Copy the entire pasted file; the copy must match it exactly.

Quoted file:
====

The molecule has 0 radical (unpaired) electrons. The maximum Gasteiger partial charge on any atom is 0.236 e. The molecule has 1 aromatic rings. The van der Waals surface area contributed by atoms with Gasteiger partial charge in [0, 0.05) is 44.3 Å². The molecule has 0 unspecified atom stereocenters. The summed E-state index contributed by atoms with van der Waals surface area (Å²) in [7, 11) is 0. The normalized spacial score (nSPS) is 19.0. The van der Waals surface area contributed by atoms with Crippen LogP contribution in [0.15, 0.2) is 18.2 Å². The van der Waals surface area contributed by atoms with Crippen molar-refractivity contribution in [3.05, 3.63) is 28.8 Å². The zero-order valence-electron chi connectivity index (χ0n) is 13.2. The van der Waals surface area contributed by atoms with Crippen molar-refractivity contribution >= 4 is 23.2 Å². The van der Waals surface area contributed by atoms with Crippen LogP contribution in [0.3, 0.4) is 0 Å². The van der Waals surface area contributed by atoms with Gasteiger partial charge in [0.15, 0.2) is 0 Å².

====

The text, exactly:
The molecule has 0 radical (unpaired) electrons. The maximum Gasteiger partial charge on any atom is 0.236 e. The molecule has 1 aromatic rings. The van der Waals surface area contributed by atoms with Gasteiger partial charge in [0, 0.05) is 44.3 Å². The molecule has 0 unspecified atom stereocenters. The summed E-state index contributed by atoms with van der Waals surface area (Å²) in [7, 11) is 0. The normalized spacial score (nSPS) is 19.0. The van der Waals surface area contributed by atoms with Crippen LogP contribution in [0.15, 0.2) is 18.2 Å². The van der Waals surface area contributed by atoms with Crippen molar-refractivity contribution in [3.05, 3.63) is 28.8 Å². The zero-order valence-electron chi connectivity index (χ0n) is 13.2. The van der Waals surface area contributed by atoms with Crippen molar-refractivity contribution >= 4 is 23.2 Å². The van der Waals surface area contributed by atoms with Crippen LogP contribution in [0.3, 0.4) is 0 Å². The van der Waals surface area contributed by atoms with Gasteiger partial charge in [0.15, 0.2) is 0 Å².